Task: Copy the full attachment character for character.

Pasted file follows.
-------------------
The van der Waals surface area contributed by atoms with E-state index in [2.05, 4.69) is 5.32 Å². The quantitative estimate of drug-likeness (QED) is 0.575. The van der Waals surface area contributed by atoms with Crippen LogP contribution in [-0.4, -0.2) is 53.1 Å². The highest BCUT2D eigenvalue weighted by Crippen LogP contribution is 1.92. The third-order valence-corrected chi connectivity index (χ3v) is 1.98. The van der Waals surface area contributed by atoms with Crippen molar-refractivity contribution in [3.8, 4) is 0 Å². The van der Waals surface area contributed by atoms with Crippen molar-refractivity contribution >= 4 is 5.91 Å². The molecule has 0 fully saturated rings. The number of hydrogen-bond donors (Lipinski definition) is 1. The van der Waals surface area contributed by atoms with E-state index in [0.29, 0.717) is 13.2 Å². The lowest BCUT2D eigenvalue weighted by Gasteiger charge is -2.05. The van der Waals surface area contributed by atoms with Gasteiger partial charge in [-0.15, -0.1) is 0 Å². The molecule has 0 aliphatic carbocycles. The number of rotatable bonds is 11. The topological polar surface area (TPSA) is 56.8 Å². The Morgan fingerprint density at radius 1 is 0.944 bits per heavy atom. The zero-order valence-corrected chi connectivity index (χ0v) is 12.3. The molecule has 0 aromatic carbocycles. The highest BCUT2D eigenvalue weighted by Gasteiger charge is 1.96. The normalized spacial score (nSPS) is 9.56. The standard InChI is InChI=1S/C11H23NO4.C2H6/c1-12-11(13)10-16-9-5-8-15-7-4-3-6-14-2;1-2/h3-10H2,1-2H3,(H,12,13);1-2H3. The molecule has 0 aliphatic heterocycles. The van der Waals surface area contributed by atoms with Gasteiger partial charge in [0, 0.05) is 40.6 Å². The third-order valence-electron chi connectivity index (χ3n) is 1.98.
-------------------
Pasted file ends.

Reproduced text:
The van der Waals surface area contributed by atoms with E-state index in [2.05, 4.69) is 5.32 Å². The quantitative estimate of drug-likeness (QED) is 0.575. The van der Waals surface area contributed by atoms with Crippen LogP contribution in [-0.4, -0.2) is 53.1 Å². The highest BCUT2D eigenvalue weighted by Crippen LogP contribution is 1.92. The third-order valence-corrected chi connectivity index (χ3v) is 1.98. The van der Waals surface area contributed by atoms with Crippen molar-refractivity contribution in [3.8, 4) is 0 Å². The van der Waals surface area contributed by atoms with Crippen molar-refractivity contribution >= 4 is 5.91 Å². The molecule has 0 fully saturated rings. The number of hydrogen-bond donors (Lipinski definition) is 1. The van der Waals surface area contributed by atoms with E-state index in [0.29, 0.717) is 13.2 Å². The lowest BCUT2D eigenvalue weighted by Gasteiger charge is -2.05. The van der Waals surface area contributed by atoms with Gasteiger partial charge in [-0.15, -0.1) is 0 Å². The molecule has 0 aliphatic carbocycles. The number of rotatable bonds is 11. The topological polar surface area (TPSA) is 56.8 Å². The Morgan fingerprint density at radius 1 is 0.944 bits per heavy atom. The zero-order valence-corrected chi connectivity index (χ0v) is 12.3. The molecule has 0 aromatic carbocycles. The highest BCUT2D eigenvalue weighted by Gasteiger charge is 1.96. The normalized spacial score (nSPS) is 9.56. The standard InChI is InChI=1S/C11H23NO4.C2H6/c1-12-11(13)10-16-9-5-8-15-7-4-3-6-14-2;1-2/h3-10H2,1-2H3,(H,12,13);1-2H3. The molecule has 0 aliphatic heterocycles. The van der Waals surface area contributed by atoms with Gasteiger partial charge in [0, 0.05) is 40.6 Å². The third-order valence-electron chi connectivity index (χ3n) is 1.98.